- The Washington Times - Monday, January 7, 2008

ANNAPOLIS (AP) — Maryland Gov. Martin O’Malley is proposing new permitting requirements that would apply to about 200 large Eastern Shore poultry farms and allow regulators to inspect chicken houses and collect water samples from nearby streams.

Pollution-control permits already are required for large dairy and hog farms, but poultry was exempted when the regulations were written more than a decade ago, though the industry is larger. Maryland proposed similar permits in 2004 under Gov. Robert L. Ehrlich Jr., a Republican, but the proposal was dropped after farmers complained it was too burdensome.

Response to the proposal by environmentalists was mixed, with a former Environmental Protection Agency official saying it doesn’t go far enough to protect the Chesapeake Bay from farm runoff.

The regulations proposed by Mr. O’Malley, a Democrat, would require a state permit for a chicken farm with more than 125,000 birds or poultry houses larger than 75,000 square feet. Under those criteria, about 200 of the state’s 862 poultry farms would require the permits, which would cost farmers about $120 a year in fees.

Permitted farms would have to allow state environmental inspectors onto their land to sample for pollution, take photographs and check manure- management records. Annual reports also would have to be submitted to the state, declaring the numbers of animals, manure produced and how it was disposed.

Manure would have to be kept more than 100 feet from streams, and a 25-foot-wide filter strip of vegetation along streams and ditches also would be required.

The Department of the Environment will take comments from the public on the proposal and issue final regulations March 31. The regulations will take effect within 120 days after that, officials said.

Robert Summers, the state’s deputy environment secretary, said regularly scheduled inspections are not required under the proposal. Mr. Summers said the agency has 35 water-pollution inspectors, who also must monitor sewage-treatment plants, construction sites, wetlands and other locations.

“We do not have an adequate number of inspectors to do all the inspections we’d like to do,” he said. “So we are going to prioritize our inspections to only those that have the highest environmental and public health risks.”

The state passed a law requiring most farms to have fertilizer-management plans following an outbreak of the toxic algae Pfiesteria on the Pocomoke River in 1997. However, that law does not require farms to limit runoff. It only makes recommendations, and any monitoring is conducted by the state agriculture department, not environmental regulators.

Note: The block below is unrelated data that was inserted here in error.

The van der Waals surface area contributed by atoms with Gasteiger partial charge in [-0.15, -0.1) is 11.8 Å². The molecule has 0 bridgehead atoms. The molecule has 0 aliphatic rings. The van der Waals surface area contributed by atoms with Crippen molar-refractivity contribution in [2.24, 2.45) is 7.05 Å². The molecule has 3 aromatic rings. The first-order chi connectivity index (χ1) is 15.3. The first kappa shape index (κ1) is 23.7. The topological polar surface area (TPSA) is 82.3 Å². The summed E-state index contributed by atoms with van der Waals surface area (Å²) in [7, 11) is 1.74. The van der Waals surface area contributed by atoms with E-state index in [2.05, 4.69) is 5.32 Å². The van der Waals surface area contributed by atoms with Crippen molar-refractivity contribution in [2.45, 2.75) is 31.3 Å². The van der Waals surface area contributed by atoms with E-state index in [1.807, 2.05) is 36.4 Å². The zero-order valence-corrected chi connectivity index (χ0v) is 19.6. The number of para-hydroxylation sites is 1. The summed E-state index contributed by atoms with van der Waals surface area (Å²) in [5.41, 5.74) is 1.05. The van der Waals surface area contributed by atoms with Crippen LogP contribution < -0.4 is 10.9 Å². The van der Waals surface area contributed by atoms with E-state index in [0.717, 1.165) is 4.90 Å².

“I think it’s greatly needed,” said Sen. Paul G. Pinsky, Prince George’s Democrat and chairman of a Senate environment subcommittee. “Chickens have been one of the major problems for water quality in the bay. There has been a lot of fear from the agricultural community about this and a lot of resistance.”

Michele Merkel, Chesapeake regional coordinator for the Waterkeepers Alliance, an environmental group, said the state was required under federal law to begin policing water pollution caused by chicken farms three years ago.

She also said the proposed regulations do not go far enough because they allow the state to decide whether to inspect poultry houses and monitor streams and underground water supplies.

The permits could prohibit any runoff of manure into streams but don’t, said Miss Merkel, a former attorney for the U.S. Environmental Protection Agency.

“I don’t think it’s aggressive at all,” she continued. “It doesn’t go far enough to protect the Chesapeake Bay, and it reflects that the [state environmental department] isn’t serious about regulating confined animal feeding operations,” said Miss Merkel.

Julie De Young, a spokeswoman for the Maryland-based Perdue Farms, the third-largest chicken company in the country, said the permits proposal is less burdensome than some federal industrial-style discharge permits.

She also said the company will have no problem complying “as long as it’s not overly onerous from an administrative or financial standpoint.”

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